On February 12, 2019, the European Data Protection Board (“EDPB”) published two information notes to highlight the impact of a so-called “No-deal Brexit” on data transfers under the EU General Data Protection Regulation (“GDPR”), as well as the impact on organizations that have selected the UK Information Commissioner (“ICO”) as their “lead supervisory authority” for their “Binding Corporate Rules” (“BCRs”).

In the “No-deal” scenario, the United Kingdom would leave the European Union on  March 29, 2019 without having agreed the terms for the departure with the latter, a contingency that increasingly appears likely as attempts by the UK Government to secure consensus in the UK Parliament on the Withdrawal Agreement continue to falter.

Information note on data transfers under the GDPR in the event of a “No-deal Brexit”

 In its first note, the EDPB reminds organizations that in the event of a “No-deal Brexit”, transfers to the UK from the EU will need to involve the use of one of the traditional data transfer mechanisms arising under the GDPR, at least until such time as the UK receives a formal adequacy determination from the EU.  The EDPB use the note to walk through the various options, including use of standard (or ad hoc) data protection clauses, “Binding Corporate Rules” and derogations, stopping only to note that the use of derogations should be a last resort.  Public authorities, unlike private enterprises, can avail themselves of additional options, including administrative, bilateral or multilateral agreements, where those are legally binding and enforceable, as well as “administrative arrangements” meeting certain requirements.  The EDPB is not the only EU regulatory body concerning itself with the prospect of a No-deal Brexit.  The ICO itself has released extensive guidance for organizations to help plan ahead for such a contingency, discussing data transfer considerations among others.

 Information note on BCRs for companies which have the ICO as BCR “lead supervisory authority”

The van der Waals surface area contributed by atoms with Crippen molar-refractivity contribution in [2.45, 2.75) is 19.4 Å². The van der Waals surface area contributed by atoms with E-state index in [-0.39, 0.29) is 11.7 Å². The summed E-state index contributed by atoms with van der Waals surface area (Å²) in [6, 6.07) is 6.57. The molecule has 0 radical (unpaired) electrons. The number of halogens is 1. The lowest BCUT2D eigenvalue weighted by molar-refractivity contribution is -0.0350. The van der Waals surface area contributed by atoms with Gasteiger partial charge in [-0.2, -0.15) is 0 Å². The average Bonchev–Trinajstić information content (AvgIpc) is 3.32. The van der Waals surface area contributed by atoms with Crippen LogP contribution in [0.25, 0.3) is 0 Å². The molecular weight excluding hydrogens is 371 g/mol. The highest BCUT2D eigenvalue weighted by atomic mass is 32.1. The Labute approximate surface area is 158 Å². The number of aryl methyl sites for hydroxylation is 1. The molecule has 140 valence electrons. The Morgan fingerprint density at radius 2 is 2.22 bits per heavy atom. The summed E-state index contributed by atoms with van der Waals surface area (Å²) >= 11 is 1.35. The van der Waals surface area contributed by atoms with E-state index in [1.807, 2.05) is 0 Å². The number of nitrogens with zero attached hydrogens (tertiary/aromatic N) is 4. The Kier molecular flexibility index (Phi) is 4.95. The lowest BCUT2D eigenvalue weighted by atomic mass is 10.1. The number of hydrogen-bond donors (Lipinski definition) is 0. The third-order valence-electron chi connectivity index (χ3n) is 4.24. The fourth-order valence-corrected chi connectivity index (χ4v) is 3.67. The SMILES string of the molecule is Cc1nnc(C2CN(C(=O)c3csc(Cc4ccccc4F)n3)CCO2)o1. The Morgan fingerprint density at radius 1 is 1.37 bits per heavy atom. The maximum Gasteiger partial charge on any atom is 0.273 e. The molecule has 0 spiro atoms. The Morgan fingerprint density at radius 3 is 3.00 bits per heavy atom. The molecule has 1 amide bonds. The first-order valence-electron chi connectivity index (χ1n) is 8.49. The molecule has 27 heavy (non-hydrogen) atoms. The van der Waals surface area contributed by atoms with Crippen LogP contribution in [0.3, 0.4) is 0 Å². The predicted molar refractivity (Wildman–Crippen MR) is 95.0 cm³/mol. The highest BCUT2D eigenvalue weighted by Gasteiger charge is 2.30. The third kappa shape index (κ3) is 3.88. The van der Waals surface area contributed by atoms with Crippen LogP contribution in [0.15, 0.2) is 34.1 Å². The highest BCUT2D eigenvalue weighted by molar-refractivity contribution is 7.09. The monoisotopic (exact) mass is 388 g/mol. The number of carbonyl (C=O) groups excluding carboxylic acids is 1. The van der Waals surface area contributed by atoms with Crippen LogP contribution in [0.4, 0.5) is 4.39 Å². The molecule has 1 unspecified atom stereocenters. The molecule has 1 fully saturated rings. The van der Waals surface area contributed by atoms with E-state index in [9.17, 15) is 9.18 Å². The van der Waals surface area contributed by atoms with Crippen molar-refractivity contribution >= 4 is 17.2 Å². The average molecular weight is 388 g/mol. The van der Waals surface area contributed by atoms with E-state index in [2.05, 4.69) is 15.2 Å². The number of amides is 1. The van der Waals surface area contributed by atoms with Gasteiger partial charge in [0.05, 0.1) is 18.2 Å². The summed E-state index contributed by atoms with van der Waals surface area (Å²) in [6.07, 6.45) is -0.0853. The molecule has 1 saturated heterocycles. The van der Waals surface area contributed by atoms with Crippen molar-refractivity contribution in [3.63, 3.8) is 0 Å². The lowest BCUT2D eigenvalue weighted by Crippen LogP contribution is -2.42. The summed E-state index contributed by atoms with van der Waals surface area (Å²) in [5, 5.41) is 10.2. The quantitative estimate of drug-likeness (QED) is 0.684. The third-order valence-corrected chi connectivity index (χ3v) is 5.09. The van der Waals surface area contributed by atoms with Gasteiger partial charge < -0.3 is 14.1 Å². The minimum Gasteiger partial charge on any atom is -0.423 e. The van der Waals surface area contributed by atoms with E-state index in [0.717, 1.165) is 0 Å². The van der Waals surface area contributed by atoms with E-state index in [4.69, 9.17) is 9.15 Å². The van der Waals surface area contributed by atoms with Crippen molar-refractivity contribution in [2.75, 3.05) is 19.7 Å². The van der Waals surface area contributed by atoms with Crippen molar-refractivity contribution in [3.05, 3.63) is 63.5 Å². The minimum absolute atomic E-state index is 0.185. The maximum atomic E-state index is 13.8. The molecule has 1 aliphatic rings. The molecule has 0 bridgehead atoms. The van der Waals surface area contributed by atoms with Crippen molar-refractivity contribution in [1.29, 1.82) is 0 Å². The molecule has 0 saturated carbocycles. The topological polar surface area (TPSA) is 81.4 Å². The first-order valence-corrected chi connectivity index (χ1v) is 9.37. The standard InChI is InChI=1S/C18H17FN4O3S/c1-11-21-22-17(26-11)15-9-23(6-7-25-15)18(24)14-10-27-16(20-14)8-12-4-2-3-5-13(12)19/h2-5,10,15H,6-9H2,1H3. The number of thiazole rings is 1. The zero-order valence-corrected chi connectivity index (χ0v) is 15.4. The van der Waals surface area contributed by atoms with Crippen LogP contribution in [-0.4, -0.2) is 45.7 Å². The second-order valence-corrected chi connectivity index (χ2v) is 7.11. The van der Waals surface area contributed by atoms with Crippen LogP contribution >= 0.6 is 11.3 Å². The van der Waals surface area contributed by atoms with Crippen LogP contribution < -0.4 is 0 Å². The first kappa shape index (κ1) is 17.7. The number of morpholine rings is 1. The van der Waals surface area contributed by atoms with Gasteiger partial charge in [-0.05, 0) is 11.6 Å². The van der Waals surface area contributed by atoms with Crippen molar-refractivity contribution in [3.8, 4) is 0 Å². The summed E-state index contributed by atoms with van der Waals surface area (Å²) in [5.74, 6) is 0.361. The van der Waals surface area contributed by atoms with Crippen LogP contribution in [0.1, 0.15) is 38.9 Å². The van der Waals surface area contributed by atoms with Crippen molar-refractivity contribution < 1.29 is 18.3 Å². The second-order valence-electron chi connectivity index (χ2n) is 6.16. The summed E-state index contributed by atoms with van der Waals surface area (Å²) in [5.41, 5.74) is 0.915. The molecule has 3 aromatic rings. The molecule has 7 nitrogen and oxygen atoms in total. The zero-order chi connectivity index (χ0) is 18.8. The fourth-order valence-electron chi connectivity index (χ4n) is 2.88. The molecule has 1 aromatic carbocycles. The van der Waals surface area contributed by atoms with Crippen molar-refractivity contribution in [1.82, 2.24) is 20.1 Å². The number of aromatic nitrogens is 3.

In its second note, the EDPB recommends that organizations take certain measures in the event that the ICO can no longer serve as a “lead,” which is one consequence of a “No-deal Brexit.”  As background, BCRS are a mechanism by which organizations may lawfully convey personal data from the EU to affiliates outside the EU, provided those affiliates agree to comply with a set of privacy principles and rules now codified under Article 47 of the EU General Data Protection Regulation (“GDPR”).

Organizations seeking to adopt BCRs must submit to an process that begins with designating a “lead supervisory authority,” identified on the basis of particular criteria, and then proceeds to negotiations with the authority (potentially aided by additional authorities) over the content of the BCRs.  Once the BCR terms are agreed, a “consistency mechanism” is triggered, whereby the EDPB will issue an opinion on the BCRs within a stipulated period of time.  If favorable, it will result in the BCRs being approved for use in the EU.

Meanwhile, organizations that secured approval for their BCRs under the EU’s pre-GDPR regime have been updating their BCRs over the past year to bring them into compliance with recent regulatory guidance papers, notably WP 256 (Working Document setting up a table with the elements and principles to be found in Binding Corporate Rules).  The Article 29 Working Party, now superseded by the EDPB, issued its guidance to align these legacy BCRs with the changes brought about by the GDPR.  Further complicating matters, a number of organizations whose BCRs are supervised by the ICO as lead authority have been motivated by the prospects of a “No-deal Brexit” to transition their BCRs to another EU lead authority, presenting their BCRs to regulators in other EU Member States, with Ireland a clear favorite.